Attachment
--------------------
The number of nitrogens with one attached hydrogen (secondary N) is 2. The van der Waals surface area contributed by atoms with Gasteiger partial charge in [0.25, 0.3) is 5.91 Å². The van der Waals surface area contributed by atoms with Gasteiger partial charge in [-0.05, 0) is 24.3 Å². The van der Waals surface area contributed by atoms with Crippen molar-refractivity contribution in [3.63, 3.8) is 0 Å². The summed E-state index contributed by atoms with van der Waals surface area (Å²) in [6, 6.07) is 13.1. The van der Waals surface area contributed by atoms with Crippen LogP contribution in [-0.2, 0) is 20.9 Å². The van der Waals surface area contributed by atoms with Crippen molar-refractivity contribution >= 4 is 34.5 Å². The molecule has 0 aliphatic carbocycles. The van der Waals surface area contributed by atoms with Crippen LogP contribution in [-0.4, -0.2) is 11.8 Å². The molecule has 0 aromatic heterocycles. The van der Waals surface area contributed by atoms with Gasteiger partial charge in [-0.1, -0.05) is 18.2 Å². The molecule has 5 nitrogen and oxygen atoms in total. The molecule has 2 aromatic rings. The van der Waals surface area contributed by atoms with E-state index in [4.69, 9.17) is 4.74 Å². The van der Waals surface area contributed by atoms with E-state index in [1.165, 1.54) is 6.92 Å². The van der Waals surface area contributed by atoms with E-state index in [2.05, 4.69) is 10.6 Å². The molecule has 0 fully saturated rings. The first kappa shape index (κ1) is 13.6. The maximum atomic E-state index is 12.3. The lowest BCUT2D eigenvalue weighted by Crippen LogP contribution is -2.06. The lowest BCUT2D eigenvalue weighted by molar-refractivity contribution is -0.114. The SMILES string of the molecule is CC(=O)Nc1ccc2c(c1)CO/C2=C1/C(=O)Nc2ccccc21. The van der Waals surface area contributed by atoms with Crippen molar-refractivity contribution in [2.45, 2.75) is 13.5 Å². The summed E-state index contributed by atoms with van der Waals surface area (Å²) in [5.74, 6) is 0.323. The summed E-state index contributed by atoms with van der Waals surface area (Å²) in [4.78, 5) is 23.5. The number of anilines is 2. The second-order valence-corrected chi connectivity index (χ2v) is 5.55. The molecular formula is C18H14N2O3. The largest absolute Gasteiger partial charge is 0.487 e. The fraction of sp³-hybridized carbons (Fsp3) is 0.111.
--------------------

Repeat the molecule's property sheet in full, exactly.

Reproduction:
The number of nitrogens with one attached hydrogen (secondary N) is 2. The van der Waals surface area contributed by atoms with Gasteiger partial charge in [0.25, 0.3) is 5.91 Å². The van der Waals surface area contributed by atoms with Gasteiger partial charge in [-0.05, 0) is 24.3 Å². The van der Waals surface area contributed by atoms with Crippen molar-refractivity contribution in [3.63, 3.8) is 0 Å². The summed E-state index contributed by atoms with van der Waals surface area (Å²) in [6, 6.07) is 13.1. The van der Waals surface area contributed by atoms with Crippen LogP contribution in [-0.2, 0) is 20.9 Å². The van der Waals surface area contributed by atoms with Crippen molar-refractivity contribution >= 4 is 34.5 Å². The molecule has 0 aliphatic carbocycles. The van der Waals surface area contributed by atoms with Crippen LogP contribution in [-0.4, -0.2) is 11.8 Å². The molecule has 0 aromatic heterocycles. The van der Waals surface area contributed by atoms with Gasteiger partial charge in [-0.1, -0.05) is 18.2 Å². The molecule has 5 nitrogen and oxygen atoms in total. The molecule has 2 aromatic rings. The van der Waals surface area contributed by atoms with E-state index in [4.69, 9.17) is 4.74 Å². The van der Waals surface area contributed by atoms with E-state index in [1.165, 1.54) is 6.92 Å². The van der Waals surface area contributed by atoms with E-state index in [2.05, 4.69) is 10.6 Å². The molecule has 0 fully saturated rings. The first kappa shape index (κ1) is 13.6. The maximum atomic E-state index is 12.3. The lowest BCUT2D eigenvalue weighted by Crippen LogP contribution is -2.06. The lowest BCUT2D eigenvalue weighted by molar-refractivity contribution is -0.114. The SMILES string of the molecule is CC(=O)Nc1ccc2c(c1)CO/C2=C1/C(=O)Nc2ccccc21. The van der Waals surface area contributed by atoms with Crippen molar-refractivity contribution in [2.45, 2.75) is 13.5 Å². The summed E-state index contributed by atoms with van der Waals surface area (Å²) in [5.74, 6) is 0.323. The summed E-state index contributed by atoms with van der Waals surface area (Å²) in [4.78, 5) is 23.5. The number of anilines is 2. The second-order valence-corrected chi connectivity index (χ2v) is 5.55. The molecular formula is C18H14N2O3. The largest absolute Gasteiger partial charge is 0.487 e. The fraction of sp³-hybridized carbons (Fsp3) is 0.111.